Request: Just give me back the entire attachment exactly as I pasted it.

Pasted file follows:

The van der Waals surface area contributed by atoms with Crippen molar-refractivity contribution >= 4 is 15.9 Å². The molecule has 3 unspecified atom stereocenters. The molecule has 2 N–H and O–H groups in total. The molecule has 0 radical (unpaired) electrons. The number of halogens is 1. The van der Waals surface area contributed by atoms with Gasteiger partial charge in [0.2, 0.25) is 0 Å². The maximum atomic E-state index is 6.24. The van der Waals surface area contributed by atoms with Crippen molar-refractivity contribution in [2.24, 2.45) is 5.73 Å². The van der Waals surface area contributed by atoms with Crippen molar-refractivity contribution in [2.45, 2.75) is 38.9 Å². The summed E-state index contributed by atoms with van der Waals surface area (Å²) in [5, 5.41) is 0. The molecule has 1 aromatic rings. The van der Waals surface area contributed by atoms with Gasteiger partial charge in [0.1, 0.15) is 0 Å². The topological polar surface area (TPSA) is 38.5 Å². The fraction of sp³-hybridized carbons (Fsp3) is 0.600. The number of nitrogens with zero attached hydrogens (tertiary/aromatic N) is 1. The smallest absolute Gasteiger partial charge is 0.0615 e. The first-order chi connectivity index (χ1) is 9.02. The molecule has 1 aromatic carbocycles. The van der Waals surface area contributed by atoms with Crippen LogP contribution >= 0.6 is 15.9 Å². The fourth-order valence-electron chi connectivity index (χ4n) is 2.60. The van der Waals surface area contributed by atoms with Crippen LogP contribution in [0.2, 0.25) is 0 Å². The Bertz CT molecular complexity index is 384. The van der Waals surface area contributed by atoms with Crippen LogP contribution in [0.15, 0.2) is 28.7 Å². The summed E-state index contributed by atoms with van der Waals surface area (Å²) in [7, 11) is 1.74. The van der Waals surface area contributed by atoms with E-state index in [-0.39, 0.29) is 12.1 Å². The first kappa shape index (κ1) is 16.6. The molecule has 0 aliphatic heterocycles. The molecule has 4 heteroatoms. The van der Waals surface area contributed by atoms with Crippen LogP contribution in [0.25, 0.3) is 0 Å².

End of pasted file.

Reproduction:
The van der Waals surface area contributed by atoms with Crippen molar-refractivity contribution >= 4 is 15.9 Å². The molecule has 3 unspecified atom stereocenters. The molecule has 2 N–H and O–H groups in total. The molecule has 0 radical (unpaired) electrons. The number of halogens is 1. The van der Waals surface area contributed by atoms with Gasteiger partial charge in [0.2, 0.25) is 0 Å². The maximum atomic E-state index is 6.24. The van der Waals surface area contributed by atoms with Crippen molar-refractivity contribution in [2.24, 2.45) is 5.73 Å². The van der Waals surface area contributed by atoms with Crippen molar-refractivity contribution in [2.45, 2.75) is 38.9 Å². The summed E-state index contributed by atoms with van der Waals surface area (Å²) in [5, 5.41) is 0. The molecule has 1 aromatic rings. The van der Waals surface area contributed by atoms with Gasteiger partial charge in [0.1, 0.15) is 0 Å². The topological polar surface area (TPSA) is 38.5 Å². The fraction of sp³-hybridized carbons (Fsp3) is 0.600. The number of nitrogens with zero attached hydrogens (tertiary/aromatic N) is 1. The smallest absolute Gasteiger partial charge is 0.0615 e. The first-order chi connectivity index (χ1) is 9.02. The molecule has 1 aromatic carbocycles. The van der Waals surface area contributed by atoms with Crippen LogP contribution >= 0.6 is 15.9 Å². The fourth-order valence-electron chi connectivity index (χ4n) is 2.60. The van der Waals surface area contributed by atoms with Crippen LogP contribution in [0.2, 0.25) is 0 Å². The Bertz CT molecular complexity index is 384. The van der Waals surface area contributed by atoms with Crippen LogP contribution in [0.15, 0.2) is 28.7 Å². The summed E-state index contributed by atoms with van der Waals surface area (Å²) in [7, 11) is 1.74. The van der Waals surface area contributed by atoms with E-state index in [-0.39, 0.29) is 12.1 Å². The first kappa shape index (κ1) is 16.6. The molecule has 0 aliphatic heterocycles. The molecule has 4 heteroatoms. The van der Waals surface area contributed by atoms with Crippen LogP contribution in [0.25, 0.3) is 0 Å².